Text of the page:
The first area that we’ll cover is platform integration as it relates to physical hardware and virtualization. There are many components that make up the physical infrastructure of a server environment or ‘cloud.’ In order for each piece of hardware to function properly in the environment, it is imperative that each device be able to successfully communicate with its counterparts. For instance- the server(s) providing resources such as CPU, memory, etc. must be able to interact with the other aspects of the environment such as networking devices and storage devices (assuming the storage is not locally attached to the servers). This where the hypervisor running on the server comes in.
A Hypervisor, sometimes referred to as a virtual machine monitor (VMM) is software, firmware, or hardware that operates virtual systems such as computers, servers, storage or network devices. The computer, or server that runs the hypervisor is referred to as the host machine, and all of the virtual machines operated by the hypervisor are referred to as ‘guest machines. The host machine, in which the hypervisor is installed on, presents the operating systems of the guest machines and masks the physical components of the system from the end-user. Various instances of operating systems (such as macOS, Linux, Windows, and UNIX-based operating systems) can use the same hardware resources that the hypervisor operates on. In addition to guest operating systems, the hypervisor can also manage networking devices, storage volumes, and other infrastructure devices virtually. This essentially allows a systems engineer to almost fully manage a datacenter from anywhere. This concept is referred to as Data Center Virtualization.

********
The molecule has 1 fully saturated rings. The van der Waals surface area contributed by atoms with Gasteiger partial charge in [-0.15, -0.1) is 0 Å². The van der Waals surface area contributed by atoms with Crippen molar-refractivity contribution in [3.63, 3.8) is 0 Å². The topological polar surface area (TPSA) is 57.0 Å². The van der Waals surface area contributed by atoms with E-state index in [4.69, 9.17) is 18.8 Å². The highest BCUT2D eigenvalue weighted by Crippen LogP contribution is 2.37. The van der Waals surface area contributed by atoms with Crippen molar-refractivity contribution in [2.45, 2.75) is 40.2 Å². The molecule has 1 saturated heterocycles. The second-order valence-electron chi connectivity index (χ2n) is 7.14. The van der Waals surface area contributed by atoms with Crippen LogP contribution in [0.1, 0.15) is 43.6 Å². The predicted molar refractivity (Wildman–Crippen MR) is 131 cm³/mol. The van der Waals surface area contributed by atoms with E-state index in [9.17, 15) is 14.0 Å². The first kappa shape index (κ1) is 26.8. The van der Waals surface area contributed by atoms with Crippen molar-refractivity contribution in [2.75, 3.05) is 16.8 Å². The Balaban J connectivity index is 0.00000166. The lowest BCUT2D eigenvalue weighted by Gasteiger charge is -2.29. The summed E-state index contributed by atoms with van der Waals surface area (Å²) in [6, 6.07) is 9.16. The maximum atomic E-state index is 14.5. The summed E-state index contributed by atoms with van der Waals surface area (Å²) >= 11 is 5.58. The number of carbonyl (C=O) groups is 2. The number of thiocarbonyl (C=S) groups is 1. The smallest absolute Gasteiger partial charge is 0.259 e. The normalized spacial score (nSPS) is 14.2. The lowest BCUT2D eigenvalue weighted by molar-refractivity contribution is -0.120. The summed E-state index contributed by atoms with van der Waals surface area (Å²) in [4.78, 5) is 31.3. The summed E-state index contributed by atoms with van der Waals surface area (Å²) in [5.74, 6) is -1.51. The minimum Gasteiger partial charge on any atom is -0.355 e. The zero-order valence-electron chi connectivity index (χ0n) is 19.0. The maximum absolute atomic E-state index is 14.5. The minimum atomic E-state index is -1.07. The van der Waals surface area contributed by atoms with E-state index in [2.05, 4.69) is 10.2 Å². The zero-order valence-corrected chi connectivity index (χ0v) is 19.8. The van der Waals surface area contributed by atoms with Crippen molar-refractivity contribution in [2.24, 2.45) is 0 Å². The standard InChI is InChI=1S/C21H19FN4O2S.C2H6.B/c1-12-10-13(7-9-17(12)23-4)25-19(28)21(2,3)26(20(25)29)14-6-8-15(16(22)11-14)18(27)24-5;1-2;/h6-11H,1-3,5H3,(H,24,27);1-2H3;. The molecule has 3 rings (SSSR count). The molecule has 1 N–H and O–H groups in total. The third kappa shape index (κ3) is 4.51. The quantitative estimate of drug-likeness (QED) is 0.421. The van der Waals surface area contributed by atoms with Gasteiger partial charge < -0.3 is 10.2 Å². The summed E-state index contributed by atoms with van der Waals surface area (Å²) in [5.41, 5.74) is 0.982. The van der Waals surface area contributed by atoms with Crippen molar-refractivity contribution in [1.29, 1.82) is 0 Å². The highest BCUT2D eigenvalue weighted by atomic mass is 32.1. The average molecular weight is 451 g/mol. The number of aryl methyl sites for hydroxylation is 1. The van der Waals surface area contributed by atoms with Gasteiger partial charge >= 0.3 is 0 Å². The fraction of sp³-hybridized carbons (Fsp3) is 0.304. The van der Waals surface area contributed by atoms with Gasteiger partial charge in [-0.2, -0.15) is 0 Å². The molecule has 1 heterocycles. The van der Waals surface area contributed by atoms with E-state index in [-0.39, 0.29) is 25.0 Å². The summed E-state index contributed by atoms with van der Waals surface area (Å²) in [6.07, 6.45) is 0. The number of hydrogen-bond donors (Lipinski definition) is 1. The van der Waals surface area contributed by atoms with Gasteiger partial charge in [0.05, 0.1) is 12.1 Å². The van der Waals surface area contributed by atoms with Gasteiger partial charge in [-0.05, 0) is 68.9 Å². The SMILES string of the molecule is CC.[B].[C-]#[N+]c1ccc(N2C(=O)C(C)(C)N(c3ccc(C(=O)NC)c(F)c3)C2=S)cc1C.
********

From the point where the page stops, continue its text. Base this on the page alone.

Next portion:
For data center virtualization to be possible, the hypervisor software must allow for integration to a number of different platforms. For instance, the physical server in use must support and be able to effectively run the hypervisor OS itself, and the hypervisor technology in use must be able to support all of the hardware devices plugged into the physical server in order to virtualize the environment. Examples of hypervisor technologies that have achieved this concept of platform integration and compatibility include VMware ESX/ESXi, Microsoft Hyper-V, and Citrix XenServer to name a few.
Now that we’ve covered what a hypervisor is and the role platform integration plays, our next topic will go over backup and storage solutions and how they interconnect with the hypervisor, physical architecture, and other components of the datacenter. Should you have any questions, do not hesitate to contact us to speak with an expert.